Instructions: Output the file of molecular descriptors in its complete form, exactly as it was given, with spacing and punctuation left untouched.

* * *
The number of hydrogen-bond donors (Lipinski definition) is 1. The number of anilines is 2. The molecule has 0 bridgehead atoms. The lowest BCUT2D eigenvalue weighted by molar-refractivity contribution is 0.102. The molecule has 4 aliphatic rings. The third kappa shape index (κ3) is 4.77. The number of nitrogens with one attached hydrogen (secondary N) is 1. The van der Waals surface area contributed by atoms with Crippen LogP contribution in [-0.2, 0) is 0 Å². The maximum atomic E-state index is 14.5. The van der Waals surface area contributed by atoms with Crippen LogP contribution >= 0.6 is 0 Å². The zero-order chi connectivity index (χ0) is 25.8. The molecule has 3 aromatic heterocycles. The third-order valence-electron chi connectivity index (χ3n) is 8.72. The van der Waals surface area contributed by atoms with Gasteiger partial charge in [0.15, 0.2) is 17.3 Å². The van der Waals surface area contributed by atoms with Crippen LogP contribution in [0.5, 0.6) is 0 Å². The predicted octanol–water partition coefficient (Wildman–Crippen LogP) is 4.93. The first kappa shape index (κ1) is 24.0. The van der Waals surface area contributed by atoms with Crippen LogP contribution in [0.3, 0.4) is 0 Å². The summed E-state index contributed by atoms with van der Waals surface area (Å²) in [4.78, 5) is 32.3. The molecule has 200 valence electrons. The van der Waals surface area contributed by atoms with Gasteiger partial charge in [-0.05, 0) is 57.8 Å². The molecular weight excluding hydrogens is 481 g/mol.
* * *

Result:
The number of hydrogen-bond donors (Lipinski definition) is 1. The number of anilines is 2. The molecule has 0 bridgehead atoms. The lowest BCUT2D eigenvalue weighted by molar-refractivity contribution is 0.102. The molecule has 4 aliphatic rings. The third kappa shape index (κ3) is 4.77. The number of nitrogens with one attached hydrogen (secondary N) is 1. The van der Waals surface area contributed by atoms with Crippen LogP contribution in [-0.2, 0) is 0 Å². The maximum atomic E-state index is 14.5. The van der Waals surface area contributed by atoms with Crippen LogP contribution >= 0.6 is 0 Å². The zero-order chi connectivity index (χ0) is 25.8. The molecule has 3 aromatic heterocycles. The third-order valence-electron chi connectivity index (χ3n) is 8.72. The van der Waals surface area contributed by atoms with Gasteiger partial charge in [0.15, 0.2) is 17.3 Å². The van der Waals surface area contributed by atoms with Crippen LogP contribution in [0.5, 0.6) is 0 Å². The predicted octanol–water partition coefficient (Wildman–Crippen LogP) is 4.93. The first kappa shape index (κ1) is 24.0. The van der Waals surface area contributed by atoms with Crippen LogP contribution in [0.3, 0.4) is 0 Å². The summed E-state index contributed by atoms with van der Waals surface area (Å²) in [4.78, 5) is 32.3. The molecule has 200 valence electrons. The van der Waals surface area contributed by atoms with Gasteiger partial charge in [-0.05, 0) is 57.8 Å². The molecular weight excluding hydrogens is 481 g/mol.